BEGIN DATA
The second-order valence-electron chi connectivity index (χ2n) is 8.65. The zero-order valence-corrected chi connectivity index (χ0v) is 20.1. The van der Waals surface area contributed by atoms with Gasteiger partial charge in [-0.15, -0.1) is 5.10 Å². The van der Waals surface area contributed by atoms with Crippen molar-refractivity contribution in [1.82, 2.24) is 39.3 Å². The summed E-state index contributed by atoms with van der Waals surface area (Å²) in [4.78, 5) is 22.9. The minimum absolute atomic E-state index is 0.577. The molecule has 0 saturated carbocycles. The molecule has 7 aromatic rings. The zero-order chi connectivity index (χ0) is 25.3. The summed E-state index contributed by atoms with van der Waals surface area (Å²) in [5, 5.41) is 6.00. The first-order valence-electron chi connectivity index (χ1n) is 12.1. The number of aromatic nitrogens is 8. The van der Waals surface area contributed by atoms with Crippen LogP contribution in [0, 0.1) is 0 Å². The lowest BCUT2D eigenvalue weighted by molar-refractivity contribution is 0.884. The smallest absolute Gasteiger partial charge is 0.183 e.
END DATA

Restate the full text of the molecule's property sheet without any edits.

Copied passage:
The second-order valence-electron chi connectivity index (χ2n) is 8.65. The zero-order valence-corrected chi connectivity index (χ0v) is 20.1. The van der Waals surface area contributed by atoms with Gasteiger partial charge in [-0.15, -0.1) is 5.10 Å². The van der Waals surface area contributed by atoms with Crippen molar-refractivity contribution in [1.82, 2.24) is 39.3 Å². The summed E-state index contributed by atoms with van der Waals surface area (Å²) in [4.78, 5) is 22.9. The minimum absolute atomic E-state index is 0.577. The molecule has 0 saturated carbocycles. The molecule has 7 aromatic rings. The zero-order chi connectivity index (χ0) is 25.3. The summed E-state index contributed by atoms with van der Waals surface area (Å²) in [5, 5.41) is 6.00. The first-order valence-electron chi connectivity index (χ1n) is 12.1. The number of aromatic nitrogens is 8. The van der Waals surface area contributed by atoms with Crippen LogP contribution in [0, 0.1) is 0 Å². The lowest BCUT2D eigenvalue weighted by molar-refractivity contribution is 0.884. The smallest absolute Gasteiger partial charge is 0.183 e.